The pulse width

are updated using the rules

VI

f(m;

k) from which

P(k) is determined.

tw(k) and offset frequency ∆ f(k)

tw(k + 1) =

tw(k) +

?

tw(k)

tw

J(k

? 1)?

k = 2?4?6?

???

?

(3)

∆ f(k + 1) = ∆ f(k) +

?∆ f

∆ f

J(k

? 1)?

k = 3?5?7?

???

?

(4)

The pulse parameters

and ∆ f(2) are initial values that are specified be-

fore the pulse sequence is started. The gradients

(k

∆ f

tw(0),

tw(1), ∆ f(0) = ∆ f(1),

tw

J

? 1) and

J(k

?1)areapproximatedas [10,11]

tw

J(k

? 1) =

G(J(k

? 1)

?

J(k

? 2))

?

G(tw(k

? 1)

?

tw(k

? 2))?

(5)

∆ f

J(k

? 1) =

G(J(k

? 1)

?

J(k

? 2))

?

G(∆ f(k

? 1)

? ∆ f(k

? 2))?

(6)

where

G(x)=

?

1

x

? 0?

? 0?

?1

x

(7)

The gradients

values of

which the parameter should be incremented in order

to increase the signal metric. The learning factors

tw

J(k) and

∆ f

J(k) can only take on

?1. The sign determines the direction in

?

in pulse parameters. When tuning pulse width, it is

useful to start with a large learning factor so that

the algorithm rapidly homes in on the optimal pulse

width[11].However,toavoidalimitcycleoscillation

with a large radius about the optimal pulse width, the

learning factor is decremented as follows

tw(k)and

?∆ fdeterminethemagnitudeofthechange

?

tw(k) =

?

?

?

20 µs

15 µs

10 µs

k = 0?2?

k = 10?12?

? 20?

???

?8?

???

?18?

k

(8)

Afixedlearningfactor

the offset frequency [10].

Because the gradients in (5) and (6) are always

non-zero, the gradient algorithm converges to a limit

cycle instead of a single point. The parameters are

?∆ f= 50Hzisusedfor tuning

Page 4

70J. L. Schiano et al. · Optimization of NQR Pulse Parameters using Feedback Control

tunedfor afixednumberofiterationswhichischosen

sufficiently large so that the algorithm converges to a

limit cycle.

3. Receiver Operating Characteristics

Binary signal detection theory [12] is a useful tool

for studying the effect of signal averaging and feed-

back on the detection of nuclear resonance signals

in noise. The binary detection system in Fig. 4 can

be used to represent a NQR detection system. In this

contextthe state

rial that produces a NQR signal, while

the absence of the material. The received signal

is a combination of the source signal

fromthechannel.Byobserving

decidewhetherthe source is in state

cision is accomplished in two stages. First, a signal

processing unit transforms the received signal

into a scalar metric

tor compares

or not a NQR signal is present

s1represents the presence of a mate-

s0represents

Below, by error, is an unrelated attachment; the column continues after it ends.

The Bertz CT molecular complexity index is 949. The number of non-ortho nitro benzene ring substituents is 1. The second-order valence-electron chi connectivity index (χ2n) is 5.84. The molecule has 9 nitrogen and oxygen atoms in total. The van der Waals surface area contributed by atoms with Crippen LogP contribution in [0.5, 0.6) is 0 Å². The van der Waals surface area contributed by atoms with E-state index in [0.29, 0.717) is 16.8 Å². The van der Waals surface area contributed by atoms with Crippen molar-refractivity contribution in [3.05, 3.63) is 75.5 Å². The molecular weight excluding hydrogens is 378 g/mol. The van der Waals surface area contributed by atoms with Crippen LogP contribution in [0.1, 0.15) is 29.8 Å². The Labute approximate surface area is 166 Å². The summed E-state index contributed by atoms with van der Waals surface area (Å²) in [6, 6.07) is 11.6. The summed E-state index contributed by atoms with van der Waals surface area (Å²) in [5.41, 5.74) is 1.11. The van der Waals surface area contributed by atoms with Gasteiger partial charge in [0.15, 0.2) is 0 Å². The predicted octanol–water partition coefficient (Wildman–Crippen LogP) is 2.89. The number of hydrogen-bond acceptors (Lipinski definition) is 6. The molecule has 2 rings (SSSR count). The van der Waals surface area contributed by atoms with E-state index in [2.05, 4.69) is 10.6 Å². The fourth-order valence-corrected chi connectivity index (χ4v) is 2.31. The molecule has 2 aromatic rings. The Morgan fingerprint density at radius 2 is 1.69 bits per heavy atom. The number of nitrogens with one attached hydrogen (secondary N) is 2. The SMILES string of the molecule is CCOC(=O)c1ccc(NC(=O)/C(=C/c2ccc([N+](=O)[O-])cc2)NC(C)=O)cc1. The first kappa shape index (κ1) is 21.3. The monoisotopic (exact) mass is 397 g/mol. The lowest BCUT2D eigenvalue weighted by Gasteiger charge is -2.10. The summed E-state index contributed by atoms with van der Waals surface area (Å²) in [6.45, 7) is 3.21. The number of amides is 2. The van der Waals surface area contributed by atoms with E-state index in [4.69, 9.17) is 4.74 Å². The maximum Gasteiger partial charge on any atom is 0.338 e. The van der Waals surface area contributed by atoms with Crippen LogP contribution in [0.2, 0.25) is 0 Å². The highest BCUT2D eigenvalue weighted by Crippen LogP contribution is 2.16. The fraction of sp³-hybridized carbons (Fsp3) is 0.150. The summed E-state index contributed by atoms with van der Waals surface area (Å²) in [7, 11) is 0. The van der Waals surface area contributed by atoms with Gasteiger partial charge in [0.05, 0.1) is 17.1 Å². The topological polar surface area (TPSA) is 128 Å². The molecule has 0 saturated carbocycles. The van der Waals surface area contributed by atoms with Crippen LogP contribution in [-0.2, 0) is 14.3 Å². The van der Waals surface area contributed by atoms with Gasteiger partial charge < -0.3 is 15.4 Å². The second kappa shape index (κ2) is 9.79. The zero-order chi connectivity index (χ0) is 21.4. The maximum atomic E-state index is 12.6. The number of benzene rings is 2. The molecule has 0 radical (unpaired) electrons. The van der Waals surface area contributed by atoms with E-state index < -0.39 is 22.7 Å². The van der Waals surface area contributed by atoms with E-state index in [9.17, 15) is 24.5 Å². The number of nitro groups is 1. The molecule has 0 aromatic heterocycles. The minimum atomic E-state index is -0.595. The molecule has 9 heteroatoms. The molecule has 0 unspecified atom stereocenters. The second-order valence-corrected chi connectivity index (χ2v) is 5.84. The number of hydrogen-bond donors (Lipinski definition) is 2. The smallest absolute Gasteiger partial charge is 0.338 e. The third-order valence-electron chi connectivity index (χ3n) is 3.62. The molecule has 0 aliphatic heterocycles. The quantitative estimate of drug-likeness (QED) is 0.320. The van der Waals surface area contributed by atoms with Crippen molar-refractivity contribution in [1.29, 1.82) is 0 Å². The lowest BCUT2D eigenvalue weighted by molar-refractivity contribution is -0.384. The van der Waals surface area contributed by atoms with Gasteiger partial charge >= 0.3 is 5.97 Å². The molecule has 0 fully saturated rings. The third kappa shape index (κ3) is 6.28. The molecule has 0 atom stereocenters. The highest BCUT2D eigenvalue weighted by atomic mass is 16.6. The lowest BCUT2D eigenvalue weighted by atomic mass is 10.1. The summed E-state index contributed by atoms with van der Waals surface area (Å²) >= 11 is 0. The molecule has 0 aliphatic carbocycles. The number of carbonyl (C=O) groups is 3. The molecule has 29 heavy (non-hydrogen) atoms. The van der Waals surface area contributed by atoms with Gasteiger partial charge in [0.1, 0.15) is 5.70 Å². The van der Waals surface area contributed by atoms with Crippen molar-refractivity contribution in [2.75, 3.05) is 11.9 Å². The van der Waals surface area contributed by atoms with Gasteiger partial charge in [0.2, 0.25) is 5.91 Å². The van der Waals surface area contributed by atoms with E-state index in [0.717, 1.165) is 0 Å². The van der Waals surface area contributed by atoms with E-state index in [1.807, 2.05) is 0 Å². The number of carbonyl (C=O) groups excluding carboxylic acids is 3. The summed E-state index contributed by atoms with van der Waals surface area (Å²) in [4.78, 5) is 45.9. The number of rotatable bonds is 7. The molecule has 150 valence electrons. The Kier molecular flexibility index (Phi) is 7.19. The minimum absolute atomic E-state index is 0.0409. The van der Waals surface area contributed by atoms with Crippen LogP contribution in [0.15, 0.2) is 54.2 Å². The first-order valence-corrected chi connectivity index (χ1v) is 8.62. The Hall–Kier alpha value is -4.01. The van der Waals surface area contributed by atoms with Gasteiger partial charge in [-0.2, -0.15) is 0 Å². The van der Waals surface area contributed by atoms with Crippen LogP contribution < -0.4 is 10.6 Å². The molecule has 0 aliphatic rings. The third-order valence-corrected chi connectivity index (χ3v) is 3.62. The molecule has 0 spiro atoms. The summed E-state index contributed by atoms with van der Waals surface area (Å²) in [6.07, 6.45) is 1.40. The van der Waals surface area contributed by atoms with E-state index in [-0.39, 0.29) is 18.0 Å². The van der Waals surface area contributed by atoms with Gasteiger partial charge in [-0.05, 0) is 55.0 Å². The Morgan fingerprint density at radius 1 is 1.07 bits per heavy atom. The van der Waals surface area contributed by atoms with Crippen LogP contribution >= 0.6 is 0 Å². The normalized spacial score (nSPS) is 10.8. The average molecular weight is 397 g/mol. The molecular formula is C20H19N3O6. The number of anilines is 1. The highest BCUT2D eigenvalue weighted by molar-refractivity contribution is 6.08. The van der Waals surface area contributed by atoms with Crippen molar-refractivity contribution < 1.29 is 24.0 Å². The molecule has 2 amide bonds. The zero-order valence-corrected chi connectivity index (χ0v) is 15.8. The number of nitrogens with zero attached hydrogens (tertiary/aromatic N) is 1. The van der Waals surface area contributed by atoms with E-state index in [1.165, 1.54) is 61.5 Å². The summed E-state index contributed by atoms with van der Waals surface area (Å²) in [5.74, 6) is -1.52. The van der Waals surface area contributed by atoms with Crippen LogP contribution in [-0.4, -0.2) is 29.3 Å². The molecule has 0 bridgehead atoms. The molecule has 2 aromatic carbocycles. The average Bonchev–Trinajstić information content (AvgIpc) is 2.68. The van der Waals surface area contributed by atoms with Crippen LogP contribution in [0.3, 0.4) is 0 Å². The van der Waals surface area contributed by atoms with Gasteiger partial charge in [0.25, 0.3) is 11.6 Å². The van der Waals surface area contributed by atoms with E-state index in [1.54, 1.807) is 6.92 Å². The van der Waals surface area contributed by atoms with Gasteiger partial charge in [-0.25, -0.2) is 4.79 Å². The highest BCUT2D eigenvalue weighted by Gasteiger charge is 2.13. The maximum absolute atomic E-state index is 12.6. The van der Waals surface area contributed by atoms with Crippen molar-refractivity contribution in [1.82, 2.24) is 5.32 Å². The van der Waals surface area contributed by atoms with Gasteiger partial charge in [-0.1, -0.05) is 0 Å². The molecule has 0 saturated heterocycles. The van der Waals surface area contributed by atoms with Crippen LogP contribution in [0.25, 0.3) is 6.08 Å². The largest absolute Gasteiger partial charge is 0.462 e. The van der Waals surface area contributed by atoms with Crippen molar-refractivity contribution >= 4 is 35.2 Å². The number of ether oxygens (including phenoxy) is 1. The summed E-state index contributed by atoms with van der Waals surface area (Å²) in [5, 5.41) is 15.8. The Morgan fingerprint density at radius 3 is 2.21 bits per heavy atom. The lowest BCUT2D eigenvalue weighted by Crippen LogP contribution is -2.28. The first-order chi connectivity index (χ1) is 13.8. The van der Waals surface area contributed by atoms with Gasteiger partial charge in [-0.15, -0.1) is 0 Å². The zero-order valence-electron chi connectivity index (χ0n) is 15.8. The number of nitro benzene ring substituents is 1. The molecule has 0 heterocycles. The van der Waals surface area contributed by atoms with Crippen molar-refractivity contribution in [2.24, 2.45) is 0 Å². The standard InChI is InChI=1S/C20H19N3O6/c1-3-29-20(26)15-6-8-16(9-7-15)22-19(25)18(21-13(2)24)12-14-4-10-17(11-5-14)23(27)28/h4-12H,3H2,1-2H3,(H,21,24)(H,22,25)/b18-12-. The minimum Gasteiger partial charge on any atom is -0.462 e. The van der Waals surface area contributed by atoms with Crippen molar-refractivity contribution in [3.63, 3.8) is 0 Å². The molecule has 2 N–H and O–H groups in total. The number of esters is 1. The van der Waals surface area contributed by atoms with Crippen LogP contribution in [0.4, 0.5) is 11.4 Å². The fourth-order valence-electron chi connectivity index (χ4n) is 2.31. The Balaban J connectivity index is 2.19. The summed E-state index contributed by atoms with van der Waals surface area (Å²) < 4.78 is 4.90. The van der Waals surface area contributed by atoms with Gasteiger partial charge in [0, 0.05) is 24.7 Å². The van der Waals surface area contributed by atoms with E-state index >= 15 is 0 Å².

r(t)

s(t) and noise

r(t),thereceivermust

s0or

s1. This de-

r(t)

?(r). Second, a threshold detec-

?(r) to a threshold

? to decide whether

ˆ

s

=

?

s0

??(r)

?(r)

??

s1

?

?

??

(9)

The function

sen by the designer.

The probability of correct detection

ability of false alarm

detection system. As an illustration, Fig. 5 shows a

normal probability density function

mean

of the source. The mean is determined by the state

of the source,

?(r) and the threshold value

? are cho-

Pdand prob-

Pfare used to characterize the

N(???2) with

? and variance

?2for the two different states

? = 0 for

s =

s0and

? =

d when

s =

both states of the source. The probability of a correct

detection

sity function

probability of a false alarm

under the density function

In explosives detection a fixed threshold value is

used, and its value is chosen to limit the proba-

bility of a false alarm. Ideally, we would like

s1. The variance

?2is assumed identical for

Pd is the light gray area under the den-

N(d??2) for

?(r)

?

?. Similarly, the

Pfis the dark gray area

N(0??2) for

?(r)

?

?.

Pf

Source

s {s ,s }

0 1

Λ(r)

Noisy

Channel

Signal

Processing

Threshold

Detector

s(t)

r(t)

s^

Fig. 4. Block diagram of a binary signal detection system.

0

0.1

0.2

0.3

0.4

0.5

0.6

0.7

0.8

Pf

Pd

Γ

d0

Scalar metric Λ(r)

Probability density p(Λ(r))

N(0,σ2)

N(d,σ2)

Fig. 5. Probability density functions of

?(r) for

s =

s0and

s =

s1.

and

respectively.

In signal detection applications it is often assumed

thatthesignal

with a constant mean

iments this assumption can be lifted, because the ex-

perimenter can influence the magnetization signal by

varying the pulse sequence parameters. From Fig. 5,

increasing

N(d?

of correct detection

hand,with